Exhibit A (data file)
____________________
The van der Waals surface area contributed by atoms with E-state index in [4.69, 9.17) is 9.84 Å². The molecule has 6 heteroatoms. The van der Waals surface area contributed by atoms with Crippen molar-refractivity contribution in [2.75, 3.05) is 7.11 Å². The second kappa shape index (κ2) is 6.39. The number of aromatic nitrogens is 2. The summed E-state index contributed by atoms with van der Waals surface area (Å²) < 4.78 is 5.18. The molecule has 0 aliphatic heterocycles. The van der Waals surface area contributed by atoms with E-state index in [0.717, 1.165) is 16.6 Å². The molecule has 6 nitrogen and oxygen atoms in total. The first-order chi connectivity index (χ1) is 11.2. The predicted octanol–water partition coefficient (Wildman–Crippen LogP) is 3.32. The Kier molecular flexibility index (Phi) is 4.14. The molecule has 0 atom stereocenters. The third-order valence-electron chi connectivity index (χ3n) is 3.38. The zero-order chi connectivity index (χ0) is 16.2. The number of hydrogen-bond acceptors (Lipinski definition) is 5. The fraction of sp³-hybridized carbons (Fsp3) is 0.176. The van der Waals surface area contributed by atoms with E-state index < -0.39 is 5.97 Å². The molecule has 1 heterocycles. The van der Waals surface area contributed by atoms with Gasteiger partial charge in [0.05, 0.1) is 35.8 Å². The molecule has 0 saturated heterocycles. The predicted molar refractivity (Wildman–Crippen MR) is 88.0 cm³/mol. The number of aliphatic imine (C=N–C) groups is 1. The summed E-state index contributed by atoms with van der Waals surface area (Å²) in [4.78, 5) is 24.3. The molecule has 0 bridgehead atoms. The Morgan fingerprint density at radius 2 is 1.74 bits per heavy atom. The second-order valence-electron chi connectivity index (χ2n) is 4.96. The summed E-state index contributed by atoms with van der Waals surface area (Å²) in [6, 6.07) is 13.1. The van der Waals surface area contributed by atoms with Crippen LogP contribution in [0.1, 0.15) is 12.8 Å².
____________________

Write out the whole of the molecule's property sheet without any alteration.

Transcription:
The van der Waals surface area contributed by atoms with E-state index in [4.69, 9.17) is 9.84 Å². The molecule has 6 heteroatoms. The van der Waals surface area contributed by atoms with Crippen molar-refractivity contribution in [2.75, 3.05) is 7.11 Å². The second kappa shape index (κ2) is 6.39. The number of aromatic nitrogens is 2. The summed E-state index contributed by atoms with van der Waals surface area (Å²) < 4.78 is 5.18. The molecule has 0 aliphatic heterocycles. The van der Waals surface area contributed by atoms with E-state index in [0.717, 1.165) is 16.6 Å². The molecule has 6 nitrogen and oxygen atoms in total. The first-order chi connectivity index (χ1) is 11.2. The predicted octanol–water partition coefficient (Wildman–Crippen LogP) is 3.32. The Kier molecular flexibility index (Phi) is 4.14. The molecule has 0 atom stereocenters. The third-order valence-electron chi connectivity index (χ3n) is 3.38. The zero-order chi connectivity index (χ0) is 16.2. The number of hydrogen-bond acceptors (Lipinski definition) is 5. The fraction of sp³-hybridized carbons (Fsp3) is 0.176. The van der Waals surface area contributed by atoms with E-state index < -0.39 is 5.97 Å². The molecule has 1 heterocycles. The van der Waals surface area contributed by atoms with Gasteiger partial charge in [0.05, 0.1) is 35.8 Å². The molecule has 0 saturated heterocycles. The predicted molar refractivity (Wildman–Crippen MR) is 88.0 cm³/mol. The number of aliphatic imine (C=N–C) groups is 1. The summed E-state index contributed by atoms with van der Waals surface area (Å²) in [4.78, 5) is 24.3. The molecule has 0 bridgehead atoms. The Morgan fingerprint density at radius 2 is 1.74 bits per heavy atom. The second-order valence-electron chi connectivity index (χ2n) is 4.96. The summed E-state index contributed by atoms with van der Waals surface area (Å²) in [6, 6.07) is 13.1. The van der Waals surface area contributed by atoms with Crippen LogP contribution in [0.1, 0.15) is 12.8 Å².